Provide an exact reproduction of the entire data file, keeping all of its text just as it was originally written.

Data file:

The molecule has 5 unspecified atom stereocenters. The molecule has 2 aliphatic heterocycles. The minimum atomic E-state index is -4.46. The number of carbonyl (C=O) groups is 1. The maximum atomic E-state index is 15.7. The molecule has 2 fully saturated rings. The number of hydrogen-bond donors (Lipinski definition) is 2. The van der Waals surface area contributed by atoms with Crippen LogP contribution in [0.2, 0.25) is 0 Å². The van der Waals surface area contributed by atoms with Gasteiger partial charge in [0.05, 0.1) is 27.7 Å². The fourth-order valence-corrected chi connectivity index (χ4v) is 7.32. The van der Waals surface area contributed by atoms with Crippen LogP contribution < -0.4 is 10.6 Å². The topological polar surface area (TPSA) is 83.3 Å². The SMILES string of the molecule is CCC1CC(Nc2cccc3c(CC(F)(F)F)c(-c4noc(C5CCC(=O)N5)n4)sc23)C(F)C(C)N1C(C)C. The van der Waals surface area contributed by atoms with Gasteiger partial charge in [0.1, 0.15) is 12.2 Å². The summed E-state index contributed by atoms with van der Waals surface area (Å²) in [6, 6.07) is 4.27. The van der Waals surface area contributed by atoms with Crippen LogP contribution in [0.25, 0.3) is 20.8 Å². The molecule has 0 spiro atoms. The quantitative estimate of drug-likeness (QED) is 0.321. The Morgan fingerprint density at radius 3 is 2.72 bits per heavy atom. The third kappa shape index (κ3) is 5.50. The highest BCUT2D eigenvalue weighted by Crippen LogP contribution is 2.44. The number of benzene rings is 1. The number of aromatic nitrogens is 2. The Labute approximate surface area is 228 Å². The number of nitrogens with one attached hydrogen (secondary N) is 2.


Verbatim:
The molecule has 5 unspecified atom stereocenters. The molecule has 2 aliphatic heterocycles. The minimum atomic E-state index is -4.46. The number of carbonyl (C=O) groups is 1. The maximum atomic E-state index is 15.7. The molecule has 2 fully saturated rings. The number of hydrogen-bond donors (Lipinski definition) is 2. The van der Waals surface area contributed by atoms with Crippen LogP contribution in [0.2, 0.25) is 0 Å². The van der Waals surface area contributed by atoms with Gasteiger partial charge in [0.05, 0.1) is 27.7 Å². The fourth-order valence-corrected chi connectivity index (χ4v) is 7.32. The van der Waals surface area contributed by atoms with Crippen LogP contribution < -0.4 is 10.6 Å². The topological polar surface area (TPSA) is 83.3 Å². The SMILES string of the molecule is CCC1CC(Nc2cccc3c(CC(F)(F)F)c(-c4noc(C5CCC(=O)N5)n4)sc23)C(F)C(C)N1C(C)C. The van der Waals surface area contributed by atoms with Gasteiger partial charge in [0.1, 0.15) is 12.2 Å². The summed E-state index contributed by atoms with van der Waals surface area (Å²) in [6, 6.07) is 4.27. The van der Waals surface area contributed by atoms with Crippen LogP contribution in [0.25, 0.3) is 20.8 Å². The molecule has 0 spiro atoms. The quantitative estimate of drug-likeness (QED) is 0.321. The Morgan fingerprint density at radius 3 is 2.72 bits per heavy atom. The third kappa shape index (κ3) is 5.50. The highest BCUT2D eigenvalue weighted by Crippen LogP contribution is 2.44. The number of benzene rings is 1. The number of aromatic nitrogens is 2. The Labute approximate surface area is 228 Å². The number of nitrogens with one attached hydrogen (secondary N) is 2.